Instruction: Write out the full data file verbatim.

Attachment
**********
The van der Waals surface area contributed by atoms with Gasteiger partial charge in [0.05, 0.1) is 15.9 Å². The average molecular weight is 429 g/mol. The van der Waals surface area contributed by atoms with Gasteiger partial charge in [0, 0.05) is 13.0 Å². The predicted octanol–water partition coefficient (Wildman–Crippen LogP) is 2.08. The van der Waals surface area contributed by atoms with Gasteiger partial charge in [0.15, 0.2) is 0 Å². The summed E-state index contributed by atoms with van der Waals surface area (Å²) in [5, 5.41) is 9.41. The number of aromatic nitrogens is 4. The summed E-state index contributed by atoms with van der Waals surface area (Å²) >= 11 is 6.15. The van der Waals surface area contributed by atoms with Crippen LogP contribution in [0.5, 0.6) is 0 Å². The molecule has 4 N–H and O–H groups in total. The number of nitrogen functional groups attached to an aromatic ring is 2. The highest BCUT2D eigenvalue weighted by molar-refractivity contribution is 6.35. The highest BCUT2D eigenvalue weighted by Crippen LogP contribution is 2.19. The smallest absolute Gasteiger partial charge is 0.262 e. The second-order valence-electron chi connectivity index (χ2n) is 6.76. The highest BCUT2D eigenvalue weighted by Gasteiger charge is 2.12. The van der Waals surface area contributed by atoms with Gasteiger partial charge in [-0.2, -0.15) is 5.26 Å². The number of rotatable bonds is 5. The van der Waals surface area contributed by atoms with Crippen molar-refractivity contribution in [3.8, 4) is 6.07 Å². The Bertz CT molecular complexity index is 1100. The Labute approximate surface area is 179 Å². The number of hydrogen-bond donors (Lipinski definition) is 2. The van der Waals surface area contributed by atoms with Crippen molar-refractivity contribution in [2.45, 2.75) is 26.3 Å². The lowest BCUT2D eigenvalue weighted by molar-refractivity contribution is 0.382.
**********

The van der Waals surface area contributed by atoms with Gasteiger partial charge in [0.05, 0.1) is 15.9 Å². The average molecular weight is 429 g/mol. The van der Waals surface area contributed by atoms with Gasteiger partial charge in [0, 0.05) is 13.0 Å². The predicted octanol–water partition coefficient (Wildman–Crippen LogP) is 2.08. The van der Waals surface area contributed by atoms with Gasteiger partial charge in [0.15, 0.2) is 0 Å². The summed E-state index contributed by atoms with van der Waals surface area (Å²) in [5, 5.41) is 9.41. The number of aromatic nitrogens is 4. The summed E-state index contributed by atoms with van der Waals surface area (Å²) >= 11 is 6.15. The van der Waals surface area contributed by atoms with Crippen LogP contribution in [0.5, 0.6) is 0 Å². The molecule has 4 N–H and O–H groups in total. The number of nitrogen functional groups attached to an aromatic ring is 2. The highest BCUT2D eigenvalue weighted by molar-refractivity contribution is 6.35. The highest BCUT2D eigenvalue weighted by Crippen LogP contribution is 2.19. The smallest absolute Gasteiger partial charge is 0.262 e. The second-order valence-electron chi connectivity index (χ2n) is 6.76. The highest BCUT2D eigenvalue weighted by Gasteiger charge is 2.12. The van der Waals surface area contributed by atoms with Gasteiger partial charge in [-0.2, -0.15) is 5.26 Å². The number of rotatable bonds is 5. The van der Waals surface area contributed by atoms with Crippen molar-refractivity contribution in [3.8, 4) is 6.07 Å². The Bertz CT molecular complexity index is 1100. The Labute approximate surface area is 179 Å². The number of hydrogen-bond donors (Lipinski definition) is 2. The van der Waals surface area contributed by atoms with Crippen molar-refractivity contribution in [2.45, 2.75) is 26.3 Å². The lowest BCUT2D eigenvalue weighted by molar-refractivity contribution is 0.382.